Now, I understand the FDA’s guidance for manufacturers to demonstrate that a process is understood, robust, and can yield repeatable quality. A common criticism of machine learning techniques, such as neural networks and deep-learning techniques, is that they yield “black-box” models that are hard to understand, document, evaluate, communicate, and manage. In my presentation, I reinforced why this is no longer a valid criticism.
Today, a vast amount of experiences exist to show how to apply machine learning methods, evaluate results, estimate confidence regions, determine variable importance, etc. Widely accepted best practices for building models and identifying important variables are well documented. In fact, one might argue that mis-specified simpler (e.g., linear) statistical models may give the illusion of interpretability when in fact they can be quite misleading.
What’s more, the plethora of new data produced by manufacturing machines can deliver better error tracking, guide predictive maintenance activities, and improve supply chain monitoring to reduce materials costs and increase product yields. Thanks to an abundance of NoSQL databases, it’s much easier, cheaper and more convenient to simply collect all the data from manufacturing machines as log files, calibration runs or event logs. Virtually all the major automated manufacturers across various domains have projects in place that use Hadoop in some form to collect and keep all process data to make it available when there’s a specific project or business problem to solve.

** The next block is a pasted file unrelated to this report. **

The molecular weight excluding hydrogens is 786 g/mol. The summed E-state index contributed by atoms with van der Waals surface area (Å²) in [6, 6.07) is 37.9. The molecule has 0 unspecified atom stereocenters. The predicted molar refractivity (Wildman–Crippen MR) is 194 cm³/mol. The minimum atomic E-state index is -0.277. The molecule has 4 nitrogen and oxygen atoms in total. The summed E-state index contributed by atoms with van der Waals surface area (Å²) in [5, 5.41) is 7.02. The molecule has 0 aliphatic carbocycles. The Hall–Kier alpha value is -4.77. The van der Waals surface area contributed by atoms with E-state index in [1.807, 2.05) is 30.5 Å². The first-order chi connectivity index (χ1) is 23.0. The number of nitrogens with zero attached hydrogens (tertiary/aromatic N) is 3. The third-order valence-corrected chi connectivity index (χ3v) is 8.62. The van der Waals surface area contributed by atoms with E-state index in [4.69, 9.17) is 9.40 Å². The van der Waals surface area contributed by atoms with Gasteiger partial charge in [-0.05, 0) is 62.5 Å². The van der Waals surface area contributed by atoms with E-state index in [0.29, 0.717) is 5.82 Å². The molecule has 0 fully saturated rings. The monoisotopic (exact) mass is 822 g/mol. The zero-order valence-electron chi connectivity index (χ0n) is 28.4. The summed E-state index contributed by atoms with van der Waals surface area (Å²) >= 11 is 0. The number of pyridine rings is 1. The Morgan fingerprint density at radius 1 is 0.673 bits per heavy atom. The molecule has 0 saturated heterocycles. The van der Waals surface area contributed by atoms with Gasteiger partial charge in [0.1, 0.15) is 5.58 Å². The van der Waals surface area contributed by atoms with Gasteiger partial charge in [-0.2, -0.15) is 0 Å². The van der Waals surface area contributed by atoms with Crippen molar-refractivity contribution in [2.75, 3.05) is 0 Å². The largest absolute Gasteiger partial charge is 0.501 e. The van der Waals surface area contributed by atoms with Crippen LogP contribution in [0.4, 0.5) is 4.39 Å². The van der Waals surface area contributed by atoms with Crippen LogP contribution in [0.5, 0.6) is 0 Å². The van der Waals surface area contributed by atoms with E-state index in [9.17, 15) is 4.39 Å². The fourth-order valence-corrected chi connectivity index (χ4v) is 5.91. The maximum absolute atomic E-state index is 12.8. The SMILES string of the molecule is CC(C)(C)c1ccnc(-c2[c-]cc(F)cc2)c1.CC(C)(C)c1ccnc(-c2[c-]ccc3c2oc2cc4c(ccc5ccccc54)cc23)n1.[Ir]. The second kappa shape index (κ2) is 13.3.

Statistica was specifically designed and refined over many years to support analytics in validated manufacturing, regardless of the specific methods or data sources used. We not only support model management, audit logs, version control, electronic signatures and approvals (21 CFR Part 11) for statistical models, but can apply best practices to the management of machine learning models as well. Analytic step-by-step processes can be assembled into repeatable documented workflows.
For example, specialty pharmaceutical company Shire uses Statistica to control access to validated, real-time process data and analytics in support of manufacturing operations.
Validated analytic workflow templates can be deployed easily by non-technical users to quickly build out and apply validated and proven analytic approaches to achieve better quality and lower risk. As a result, the company has made major inroads in their continuous improvement journey.
There’s really no compelling reason why proven successful machine learning techniques shouldn’t be used to improve validated manufacturing processes. Ample experience and consensus around best practices exist, along with a myriad of benefits, including faster time-to-market, more robust processes with lower variability and consumer risk—all at a lower cost.
Where does machine learning factor into your future? Connect with me on Twitter at @DrTomHill to discuss.